1. What a great pictorial tutorial – thank you for taking the time to photo, write and explain. I’m mucking about with T necklines at the minute so your timing couldn’t have been better. Thanks also for your candid sharey post – it’s easy to think that other people have wonderful, perfect lives and that it’s only me who feels this way. Glad you’re out the other side now.

    • No problem, Ruth… I’m happy to.

      Nah, my life is pretty messy.. I don’t think anyone has a perfect life, but it’s easy to think that when you’re looking through screens… :)

  2. You are so loved, Steph. Not just for your generosity, wisdom and sweetness, but for your everythingness. Never forget it!!!!!!! Great post btw, I am getting all intereted in Alabama Chanin style stitchery and knowing how to sashay my way around a knit top is an essential beginning point! xo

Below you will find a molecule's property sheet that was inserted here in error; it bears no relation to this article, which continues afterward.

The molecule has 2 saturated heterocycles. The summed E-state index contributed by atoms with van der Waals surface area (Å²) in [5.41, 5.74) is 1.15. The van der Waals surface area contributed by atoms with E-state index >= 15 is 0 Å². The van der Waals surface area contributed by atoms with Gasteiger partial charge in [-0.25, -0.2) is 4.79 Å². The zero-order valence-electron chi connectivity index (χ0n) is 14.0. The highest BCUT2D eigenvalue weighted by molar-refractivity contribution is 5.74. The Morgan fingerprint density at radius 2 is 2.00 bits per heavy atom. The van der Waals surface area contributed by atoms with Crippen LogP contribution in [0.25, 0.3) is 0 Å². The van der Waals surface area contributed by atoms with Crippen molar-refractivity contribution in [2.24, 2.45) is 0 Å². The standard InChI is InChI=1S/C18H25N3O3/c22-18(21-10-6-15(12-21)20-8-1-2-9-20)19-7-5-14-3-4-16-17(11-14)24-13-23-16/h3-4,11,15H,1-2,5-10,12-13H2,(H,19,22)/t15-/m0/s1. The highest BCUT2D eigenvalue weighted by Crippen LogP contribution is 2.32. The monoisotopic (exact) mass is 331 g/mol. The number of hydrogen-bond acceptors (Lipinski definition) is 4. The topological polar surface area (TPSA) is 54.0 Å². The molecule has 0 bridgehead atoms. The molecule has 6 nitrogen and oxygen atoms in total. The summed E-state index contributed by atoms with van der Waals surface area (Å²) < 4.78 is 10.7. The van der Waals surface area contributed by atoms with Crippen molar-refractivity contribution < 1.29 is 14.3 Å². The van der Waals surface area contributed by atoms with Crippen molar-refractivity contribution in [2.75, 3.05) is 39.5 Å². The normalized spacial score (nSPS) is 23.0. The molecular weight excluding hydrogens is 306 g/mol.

3. Wow Stephanie – this is a fabulous and very useful tutorial. I think it will be something I refer to many times over! Enjoy your weekend in the country. I am sitting looking at the sun set through my big glass door / wall and there is one lonely star shining bright about the sky which is going from an intense darkish blue to a nice lemony colour. The trees are gently swaying and some bats have flown past. Have a blessed and safe Easter xo

  4. Brilliant tutorial. I am gaining confidence now at drafting my own patterns or adapting ones I have so this will be so useful. Have a wonderful weekend…just enjoy relaxing!

    • We do lots of running around in the country until we’re completely worn out, then we just lie by the pool….